The San Diego County Office of Education (SDCOE) recognizes the importance of school nurses, and is fortunate to have four full-time registered nurses serving students and districts.
While their day-to-day roles are vastly different — leading at a county level, working closely with at-risk students, serving 400 kids weekly in a state park, conducting in-home assessments for infants and toddlers — they all have the same goal: to ensure wellness so students can learn.
As SDCOE's school nursing coordinator, Jeanne Salvadori is a leader and mentor, dispensing advice and guidance to school nurses and health technicians all over the county. Salvadori said one of her favorite parts of the job is answering questions. She does that with hundreds of contacts via the countywide school nurse LISTSERV®. With encyclopedic knowledge of health issues, she answers queries citing Education Code, legal rulings, or the latest research.
"I love my job, and I have very mixed feelings about leaving," said Salvadori, a credentialed school nurse who's retiring in June after 12 years at SDCOE. "I like to feel that I've made a difference."
Salvadori was honored on Wednesday during a county School Nurses Day celebration with the Above and Beyond Award from the San Diego-Imperial Counties chapter of the California School Nurses Organization.
Elly Slater-Kobetsky is in her third year as the credentialed school nurse for SDCOE's Juvenile Court and Community Schools. Slater-Kobetsky said her work is rewarding, and students are happy to see her.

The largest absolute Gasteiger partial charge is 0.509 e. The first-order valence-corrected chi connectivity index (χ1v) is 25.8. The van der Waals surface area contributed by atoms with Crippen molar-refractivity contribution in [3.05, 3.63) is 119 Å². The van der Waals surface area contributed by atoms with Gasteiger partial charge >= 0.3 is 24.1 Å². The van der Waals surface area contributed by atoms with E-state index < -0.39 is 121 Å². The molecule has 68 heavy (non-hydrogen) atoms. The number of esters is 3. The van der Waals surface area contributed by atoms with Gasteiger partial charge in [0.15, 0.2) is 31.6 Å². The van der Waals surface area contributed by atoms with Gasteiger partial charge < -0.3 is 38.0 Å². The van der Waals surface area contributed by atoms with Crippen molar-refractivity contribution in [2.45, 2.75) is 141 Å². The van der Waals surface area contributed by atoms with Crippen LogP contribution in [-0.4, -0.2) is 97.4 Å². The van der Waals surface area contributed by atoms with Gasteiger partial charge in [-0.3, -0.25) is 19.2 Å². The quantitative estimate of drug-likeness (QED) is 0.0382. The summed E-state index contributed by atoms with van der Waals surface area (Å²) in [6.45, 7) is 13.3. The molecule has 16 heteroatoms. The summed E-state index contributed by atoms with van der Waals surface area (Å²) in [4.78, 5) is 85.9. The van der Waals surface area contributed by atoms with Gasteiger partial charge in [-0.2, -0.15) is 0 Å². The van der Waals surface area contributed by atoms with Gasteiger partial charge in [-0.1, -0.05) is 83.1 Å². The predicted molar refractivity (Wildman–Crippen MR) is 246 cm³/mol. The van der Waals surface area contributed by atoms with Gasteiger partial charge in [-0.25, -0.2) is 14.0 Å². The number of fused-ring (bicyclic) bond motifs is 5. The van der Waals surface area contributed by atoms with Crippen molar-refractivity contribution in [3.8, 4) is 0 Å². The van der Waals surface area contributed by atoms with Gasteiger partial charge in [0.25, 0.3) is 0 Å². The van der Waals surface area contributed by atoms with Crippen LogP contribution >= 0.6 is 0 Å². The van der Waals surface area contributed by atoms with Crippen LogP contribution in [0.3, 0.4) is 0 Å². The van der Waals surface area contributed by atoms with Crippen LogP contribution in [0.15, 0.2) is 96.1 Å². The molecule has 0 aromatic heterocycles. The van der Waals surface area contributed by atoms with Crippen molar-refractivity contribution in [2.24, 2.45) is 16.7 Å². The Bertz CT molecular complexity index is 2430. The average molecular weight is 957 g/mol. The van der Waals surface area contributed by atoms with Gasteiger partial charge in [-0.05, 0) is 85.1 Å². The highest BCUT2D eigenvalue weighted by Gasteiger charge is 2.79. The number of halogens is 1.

"I want parents and students to ask questions, to know that as a school nurse I might have a resource or a connection to a resource that a teacher, counselor, or other nurse might not have," she said.
Just one example of that was when Slater-Kobetsky helped the parent of an East County student find help for her toddler grandson, who was in her care. The mom was at her wit's end, struggling to pay for rent and food and feeling lost in the system as she tried to get help for her grandson, who was exhibiting autism spectrum behaviors. Slater-Kobetsky paid a home visit, made follow-up calls, and within a couple of weeks, the toddler was evaluated and enrolled in a developmental program. Slater-Kobetsky said it was heartwarming to know the help was life-changing for the family.
Registered nurse Sue Whitaker is finishing up her fourth year leading the Health Center at Cuyamaca Outdoor School. Whitaker has worked as a research scientist and a hospital nurse, but she finds the non-traditional setting — in a state park with hundreds of different students — a perfect fit.
"I get a new batch of kids every week, with a new batch of issues and medical conditions, from asthma to cystic fibrosis, food allergies to diabetes," she said. "One of my favorite parts of the job is just knowing that I am facilitating the experience of these students getting outside in nature."
Whitaker said she gets a lot of requests from students — Band-Aids, ice packs, splinter removal. Her favorite request is the easiest: a hug.
Rachael Butt is a registered nurse for the HOPE Infant Family Support program. She is retiring in June after 24 years at SDCOE, and just began training her replacement, Jennifer Fulston. Butt visits children ages newborn to 3 and their parents in their homes, performing assessments to determine whether a child qualifies for the HOPE program, and visiting at other times when a HOPE teacher needs a medical consultation for their young student.
National School Nurse Day recognizes the education, qualifications, and experience of the health professionals working in school districts.
The San Diego County Board of Education unanimously passed a resolution at its April 2018 meeting declaring May 9 as School Nurse Day in San Diego.